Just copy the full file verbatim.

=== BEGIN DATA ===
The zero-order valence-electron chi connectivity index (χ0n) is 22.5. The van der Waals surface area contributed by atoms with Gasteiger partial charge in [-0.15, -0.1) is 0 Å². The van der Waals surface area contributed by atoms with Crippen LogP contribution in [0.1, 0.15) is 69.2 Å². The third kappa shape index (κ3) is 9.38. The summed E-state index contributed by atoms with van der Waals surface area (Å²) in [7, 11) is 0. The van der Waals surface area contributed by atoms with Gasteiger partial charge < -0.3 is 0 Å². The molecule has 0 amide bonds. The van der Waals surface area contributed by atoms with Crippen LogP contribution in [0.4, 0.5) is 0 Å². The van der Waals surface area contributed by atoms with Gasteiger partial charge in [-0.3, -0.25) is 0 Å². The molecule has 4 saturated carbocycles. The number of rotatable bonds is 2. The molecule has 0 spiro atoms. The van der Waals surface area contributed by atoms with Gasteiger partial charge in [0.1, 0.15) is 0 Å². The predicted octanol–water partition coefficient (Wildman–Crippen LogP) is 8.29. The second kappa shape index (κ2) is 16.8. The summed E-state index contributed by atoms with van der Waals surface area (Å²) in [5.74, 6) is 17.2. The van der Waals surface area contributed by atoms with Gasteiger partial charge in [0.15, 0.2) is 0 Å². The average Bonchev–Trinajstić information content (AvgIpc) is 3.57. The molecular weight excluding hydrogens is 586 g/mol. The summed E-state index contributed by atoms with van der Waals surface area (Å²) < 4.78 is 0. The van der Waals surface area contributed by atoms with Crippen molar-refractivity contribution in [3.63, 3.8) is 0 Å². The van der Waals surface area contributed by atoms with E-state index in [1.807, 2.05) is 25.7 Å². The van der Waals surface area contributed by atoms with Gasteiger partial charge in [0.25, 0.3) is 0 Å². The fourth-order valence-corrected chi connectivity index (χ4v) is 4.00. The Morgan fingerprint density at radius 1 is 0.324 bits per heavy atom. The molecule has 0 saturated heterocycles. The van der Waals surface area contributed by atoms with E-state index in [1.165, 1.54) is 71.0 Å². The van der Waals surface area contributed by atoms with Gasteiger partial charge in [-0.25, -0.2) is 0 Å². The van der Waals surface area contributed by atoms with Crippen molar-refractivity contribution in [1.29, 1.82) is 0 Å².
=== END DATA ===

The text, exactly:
The zero-order valence-electron chi connectivity index (χ0n) is 22.5. The van der Waals surface area contributed by atoms with Gasteiger partial charge in [-0.15, -0.1) is 0 Å². The van der Waals surface area contributed by atoms with Crippen LogP contribution in [0.1, 0.15) is 69.2 Å². The third kappa shape index (κ3) is 9.38. The summed E-state index contributed by atoms with van der Waals surface area (Å²) in [7, 11) is 0. The van der Waals surface area contributed by atoms with Gasteiger partial charge < -0.3 is 0 Å². The molecule has 0 amide bonds. The van der Waals surface area contributed by atoms with Crippen LogP contribution in [0.4, 0.5) is 0 Å². The van der Waals surface area contributed by atoms with Gasteiger partial charge in [-0.3, -0.25) is 0 Å². The molecule has 4 saturated carbocycles. The number of rotatable bonds is 2. The molecule has 0 spiro atoms. The van der Waals surface area contributed by atoms with Gasteiger partial charge in [0.1, 0.15) is 0 Å². The predicted octanol–water partition coefficient (Wildman–Crippen LogP) is 8.29. The second kappa shape index (κ2) is 16.8. The summed E-state index contributed by atoms with van der Waals surface area (Å²) in [5.74, 6) is 17.2. The van der Waals surface area contributed by atoms with Gasteiger partial charge in [0.15, 0.2) is 0 Å². The average Bonchev–Trinajstić information content (AvgIpc) is 3.57. The molecular weight excluding hydrogens is 586 g/mol. The summed E-state index contributed by atoms with van der Waals surface area (Å²) < 4.78 is 0. The van der Waals surface area contributed by atoms with Crippen molar-refractivity contribution in [3.63, 3.8) is 0 Å². The van der Waals surface area contributed by atoms with E-state index in [1.807, 2.05) is 25.7 Å². The van der Waals surface area contributed by atoms with Gasteiger partial charge in [0.25, 0.3) is 0 Å². The fourth-order valence-corrected chi connectivity index (χ4v) is 4.00. The Morgan fingerprint density at radius 1 is 0.324 bits per heavy atom. The molecule has 0 saturated heterocycles. The van der Waals surface area contributed by atoms with E-state index in [1.165, 1.54) is 71.0 Å². The van der Waals surface area contributed by atoms with Gasteiger partial charge in [-0.25, -0.2) is 0 Å². The van der Waals surface area contributed by atoms with Crippen molar-refractivity contribution in [1.29, 1.82) is 0 Å².